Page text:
Flash exposure compensation
There are two different kinds of exposure compensation :
- overall exposure compensation.
This is set on the camera body – and affects BOTH ambient and flash exposure for Nikon; but only the ambient exposure with Canon cameras.
- flash exposure compensation.
Setting flash exposure compensation affects the flash output only. Ambient exposure is unaffected. This can always be set on the flashgun itself, but some cameras have a button on the camera body itself where the flash compensation can conveniently be set without taking your eye from the viewfinder.
Exposure compensation is used with the automatic metering modes, however …
with most Nikon cameras, dialing exposure comp in manual exposure mode will bias the meter.
With Canon, you can’t dial exposure compensation in manual exposure mode.
Flash exposure compensation is used to compensate for the flash output when the flash is used in Auto or TTL mode. It obviously can’t be set when the strobe is used in manual output.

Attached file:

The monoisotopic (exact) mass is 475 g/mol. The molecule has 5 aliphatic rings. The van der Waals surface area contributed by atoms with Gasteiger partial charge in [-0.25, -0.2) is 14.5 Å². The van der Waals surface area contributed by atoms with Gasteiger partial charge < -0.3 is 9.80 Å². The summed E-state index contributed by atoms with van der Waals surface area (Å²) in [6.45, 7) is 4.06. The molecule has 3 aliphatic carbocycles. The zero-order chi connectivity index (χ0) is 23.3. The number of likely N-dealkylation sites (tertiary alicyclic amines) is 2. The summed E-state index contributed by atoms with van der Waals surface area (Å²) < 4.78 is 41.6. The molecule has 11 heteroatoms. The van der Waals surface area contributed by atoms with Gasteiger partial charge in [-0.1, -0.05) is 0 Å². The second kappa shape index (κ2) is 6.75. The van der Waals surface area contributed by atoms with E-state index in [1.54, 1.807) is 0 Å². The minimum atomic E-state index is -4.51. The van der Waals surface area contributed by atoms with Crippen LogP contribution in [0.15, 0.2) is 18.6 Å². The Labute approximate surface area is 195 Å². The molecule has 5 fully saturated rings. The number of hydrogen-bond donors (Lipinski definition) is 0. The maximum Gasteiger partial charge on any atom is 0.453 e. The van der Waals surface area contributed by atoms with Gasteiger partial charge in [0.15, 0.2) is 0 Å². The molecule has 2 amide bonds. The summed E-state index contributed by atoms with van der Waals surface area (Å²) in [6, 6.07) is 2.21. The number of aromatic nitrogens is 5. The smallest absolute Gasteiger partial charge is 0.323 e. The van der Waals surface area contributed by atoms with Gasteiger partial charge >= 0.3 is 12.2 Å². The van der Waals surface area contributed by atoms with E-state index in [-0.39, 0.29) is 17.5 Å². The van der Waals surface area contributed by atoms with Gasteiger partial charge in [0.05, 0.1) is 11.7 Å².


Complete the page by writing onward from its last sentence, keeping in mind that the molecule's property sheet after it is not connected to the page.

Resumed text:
Firstly, exposure compensation in general ..
What many new photographers have trouble coming to grips with, is the concept of :
1. adding exposure compensation when the scene / subject is light in tone,
2. and decreasing exposure compensation when the scene in front of the lens is darker in tone.
The reason for doing so, is that your camera’s meter tries to expose for everything as a middle grey tone.
Hence, if you are using one of the auto modes (or Auto / TTL flash), the camera will expose any light toned scene as if it should be of an average tonality. In other words, the light toned subject / scene will be exposed as middle grey. Eg, someone in a white dress against a white wall, will appear under-exposed. So you need to bump the exposure compensation up for lighter toned scenes.
The same reasoning goes for darker toned scenes. A man in a dark suit against a dark brick wall, will have skin tones which over-expose if you left the camera to its own decision. The dark tones would fool the camera’s meter.